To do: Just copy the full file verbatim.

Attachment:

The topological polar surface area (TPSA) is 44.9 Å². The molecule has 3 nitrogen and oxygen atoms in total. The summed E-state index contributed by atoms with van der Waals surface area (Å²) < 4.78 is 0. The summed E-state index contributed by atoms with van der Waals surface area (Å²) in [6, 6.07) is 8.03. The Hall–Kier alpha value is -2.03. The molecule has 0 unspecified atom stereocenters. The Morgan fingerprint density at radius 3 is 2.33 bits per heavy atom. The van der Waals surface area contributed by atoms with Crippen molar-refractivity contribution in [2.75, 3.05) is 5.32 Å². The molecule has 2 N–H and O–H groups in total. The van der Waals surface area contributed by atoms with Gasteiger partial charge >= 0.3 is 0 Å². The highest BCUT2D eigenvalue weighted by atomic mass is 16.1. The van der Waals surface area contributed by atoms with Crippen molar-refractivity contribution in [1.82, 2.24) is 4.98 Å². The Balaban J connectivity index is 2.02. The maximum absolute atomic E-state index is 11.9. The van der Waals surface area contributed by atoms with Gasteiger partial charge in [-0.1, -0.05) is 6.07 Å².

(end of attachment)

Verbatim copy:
The topological polar surface area (TPSA) is 44.9 Å². The molecule has 3 nitrogen and oxygen atoms in total. The summed E-state index contributed by atoms with van der Waals surface area (Å²) < 4.78 is 0. The summed E-state index contributed by atoms with van der Waals surface area (Å²) in [6, 6.07) is 8.03. The Hall–Kier alpha value is -2.03. The molecule has 0 unspecified atom stereocenters. The Morgan fingerprint density at radius 3 is 2.33 bits per heavy atom. The van der Waals surface area contributed by atoms with Crippen molar-refractivity contribution in [2.75, 3.05) is 5.32 Å². The molecule has 2 N–H and O–H groups in total. The van der Waals surface area contributed by atoms with Gasteiger partial charge >= 0.3 is 0 Å². The highest BCUT2D eigenvalue weighted by atomic mass is 16.1. The van der Waals surface area contributed by atoms with Crippen molar-refractivity contribution in [1.82, 2.24) is 4.98 Å². The Balaban J connectivity index is 2.02. The maximum absolute atomic E-state index is 11.9. The van der Waals surface area contributed by atoms with Gasteiger partial charge in [-0.1, -0.05) is 6.07 Å².